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SOCO Student Media from Colorado State University Pueblo

The Today

SOCO Student Media from Colorado State University Pueblo

The Today

SOCO Student Media from Colorado State University Pueblo

The Today

Bell Game 2023 Sneak Peek

In Pueblo, there are many traditions, but one of the most famous is the Bell Game, a high school rivalry between Central and Centennial High School. This rivalry, which dates back to 1892, is believed to be the oldest high school rivalry west of the Mississippi River. These two teams, the Central Wildcats in blue versus Centennial Bulldogs in red, compete for a railroad bell mounted on a cart along with the right to paint the bell mount the school colors. The bell is displayed in the halls of the winning school for all to enjoy. Bragging rights included. In order to see the full history of the Bell Game, however, we first have to understand the history of the high schools themselves.


Centennial was the first high school in Pueblo; it was established in 1873 and given its iconic name in 1876, the same year Colorado became a state, the Centennial state. Central was built a few years later and established in 1882. As of 2023, this will be the 123 Bell Game, also known as the “One Hundred Year War,” between Central and Centennial. The rivalry, however, did not become official until 1950. The standing overall score is Central 60 – Centennial 53, and the two teams have tied nine times.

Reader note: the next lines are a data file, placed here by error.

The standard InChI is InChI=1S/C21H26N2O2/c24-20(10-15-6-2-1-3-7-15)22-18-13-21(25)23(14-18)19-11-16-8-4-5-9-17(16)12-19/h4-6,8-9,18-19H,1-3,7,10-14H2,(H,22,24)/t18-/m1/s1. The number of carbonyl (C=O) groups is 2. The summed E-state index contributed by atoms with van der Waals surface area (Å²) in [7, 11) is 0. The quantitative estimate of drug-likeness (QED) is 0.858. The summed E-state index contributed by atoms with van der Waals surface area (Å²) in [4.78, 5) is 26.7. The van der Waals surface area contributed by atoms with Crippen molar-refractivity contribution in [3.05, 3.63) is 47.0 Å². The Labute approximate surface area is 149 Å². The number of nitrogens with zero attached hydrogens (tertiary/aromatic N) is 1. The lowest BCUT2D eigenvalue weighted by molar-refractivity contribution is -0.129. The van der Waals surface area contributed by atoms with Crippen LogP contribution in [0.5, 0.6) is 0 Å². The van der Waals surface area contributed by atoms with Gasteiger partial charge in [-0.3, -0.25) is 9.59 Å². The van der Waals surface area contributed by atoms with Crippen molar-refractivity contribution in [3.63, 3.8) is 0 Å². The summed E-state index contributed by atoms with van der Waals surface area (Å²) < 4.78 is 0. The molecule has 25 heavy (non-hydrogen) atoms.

Centennial Athletic Director and Assistant Principal John Ward began his teaching career at Centennial in 1994. Ward says that the Bell Game is the time of year that is one of the most highly anticipated by not only the high schools but the community of Pueblo as well. Since the tradition is so old, many family loyalties lie with these high schools. “Because we are such a small community and only have six high schools, these rivalries have more of a meaning to the community than somewhere else like Denver where there are 15-20 high schools,” says Ward. About 15,000 people attend the event of the Bell Game every year. 

Centennial has been preparing for this year’s Bell Game since day one of the season. However, the bulldogs’ season has not been in their favor, with their season standing at 0-5 and Central currently at 4-1. With a younger team than in previous years, the Centennial Bulldogs have been practicing even harder to fight for their school pride to bring home the Bell.